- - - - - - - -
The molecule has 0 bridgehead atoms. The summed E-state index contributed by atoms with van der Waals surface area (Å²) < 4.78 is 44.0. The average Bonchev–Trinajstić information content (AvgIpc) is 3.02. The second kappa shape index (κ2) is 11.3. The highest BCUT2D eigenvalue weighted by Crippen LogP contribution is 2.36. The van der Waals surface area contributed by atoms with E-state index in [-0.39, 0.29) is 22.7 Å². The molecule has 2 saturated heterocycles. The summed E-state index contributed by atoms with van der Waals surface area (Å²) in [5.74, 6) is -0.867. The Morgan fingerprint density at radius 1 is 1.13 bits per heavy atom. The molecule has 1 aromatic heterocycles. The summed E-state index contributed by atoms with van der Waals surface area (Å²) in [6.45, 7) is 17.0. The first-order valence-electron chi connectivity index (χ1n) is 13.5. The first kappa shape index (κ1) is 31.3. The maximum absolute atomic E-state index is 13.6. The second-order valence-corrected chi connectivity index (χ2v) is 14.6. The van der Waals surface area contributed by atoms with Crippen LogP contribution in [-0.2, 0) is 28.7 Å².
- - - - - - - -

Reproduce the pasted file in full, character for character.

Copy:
The molecule has 0 bridgehead atoms. The summed E-state index contributed by atoms with van der Waals surface area (Å²) < 4.78 is 44.0. The average Bonchev–Trinajstić information content (AvgIpc) is 3.02. The second kappa shape index (κ2) is 11.3. The highest BCUT2D eigenvalue weighted by Crippen LogP contribution is 2.36. The van der Waals surface area contributed by atoms with E-state index in [-0.39, 0.29) is 22.7 Å². The molecule has 2 saturated heterocycles. The summed E-state index contributed by atoms with van der Waals surface area (Å²) in [5.74, 6) is -0.867. The Morgan fingerprint density at radius 1 is 1.13 bits per heavy atom. The molecule has 1 aromatic heterocycles. The summed E-state index contributed by atoms with van der Waals surface area (Å²) in [6.45, 7) is 17.0. The first-order valence-electron chi connectivity index (χ1n) is 13.5. The first kappa shape index (κ1) is 31.3. The maximum absolute atomic E-state index is 13.6. The second-order valence-corrected chi connectivity index (χ2v) is 14.6. The van der Waals surface area contributed by atoms with Crippen LogP contribution in [-0.2, 0) is 28.7 Å².